The standard day to celebrate your birthday (or, more accurately, “the anniversary of your birth”) is on the day which has the same calendar date (i.e. month and day) as the day that you were born.
For example, I was born on May 4th 1973, according to the currently accepted Gregorian calendar, which means that by our standard cultural traditions I just recently celebrated my 39th birthday, on May 4th 2012.
However, this isn’t the only way that one can determine the anniversaries of special events. As many of you know, Easter is a holiday that appears on a different calendar date each year. This year (2012) it was April 8th. Last year (2011) it was April 24th. The year before that (2010) it was April 4th.
The reason Easter moves around is that Christians determine the anniversary of the resurrection of Jesus based on natural seasonal and celestial events rather than the calendar date. This adds a kind of power and authenticity to the tradition, in my opinion. After all, calendars can change, cultures can add days or even change the names of months. So to make sure that people will always be able to figure out when Easter is, even if they live 10,000 years in the future and the calendar and names of the months have completely changed, they will still be able to do it.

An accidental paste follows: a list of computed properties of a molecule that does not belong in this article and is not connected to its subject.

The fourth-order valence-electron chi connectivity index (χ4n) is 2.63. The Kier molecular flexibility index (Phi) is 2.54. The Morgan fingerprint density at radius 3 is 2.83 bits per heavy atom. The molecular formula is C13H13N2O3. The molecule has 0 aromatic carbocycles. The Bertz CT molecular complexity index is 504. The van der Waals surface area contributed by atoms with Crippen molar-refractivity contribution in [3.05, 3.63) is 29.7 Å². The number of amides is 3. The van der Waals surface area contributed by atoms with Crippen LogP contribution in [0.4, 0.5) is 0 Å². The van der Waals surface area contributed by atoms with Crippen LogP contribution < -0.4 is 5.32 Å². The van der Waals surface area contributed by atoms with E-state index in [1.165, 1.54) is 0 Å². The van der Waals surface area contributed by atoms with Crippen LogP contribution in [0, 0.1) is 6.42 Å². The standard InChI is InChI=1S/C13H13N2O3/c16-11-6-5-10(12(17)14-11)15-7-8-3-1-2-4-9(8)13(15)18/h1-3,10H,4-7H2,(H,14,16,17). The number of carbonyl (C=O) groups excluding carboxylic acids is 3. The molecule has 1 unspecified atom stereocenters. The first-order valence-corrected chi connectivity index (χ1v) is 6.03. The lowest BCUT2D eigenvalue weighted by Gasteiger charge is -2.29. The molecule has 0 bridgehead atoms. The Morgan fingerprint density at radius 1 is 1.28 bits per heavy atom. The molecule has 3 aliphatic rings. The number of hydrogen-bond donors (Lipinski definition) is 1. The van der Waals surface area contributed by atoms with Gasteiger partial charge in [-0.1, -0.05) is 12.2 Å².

The rule for Easter is this: Easter falls on the first Sunday after the first full moon after the vernal equinox.
Because the relative timing of these different natural events changes year after year, the date of Easter changes.
But it makes me think… why shouldn’t I celebrate my birthday the same way?
Looking back at some old almanac data, I have determined that the day that I was born (May 4, 1973) happened to be two days after the second new moon after the vernal equinox that year.
So why can’t that be how the day of my “birthday celebration” is defined?
If Greg Stevens’ birthday is officially defined as two days after the second new moon after the vernal equinox, then following table shows the dates of my birthday for recent and upcoming years:
So there you have it. Please keep this in mind for the future.
Oh, and to all of you who were thoughtful enough to send cards for my birthday this year:
You were late. Don’t let it happen again.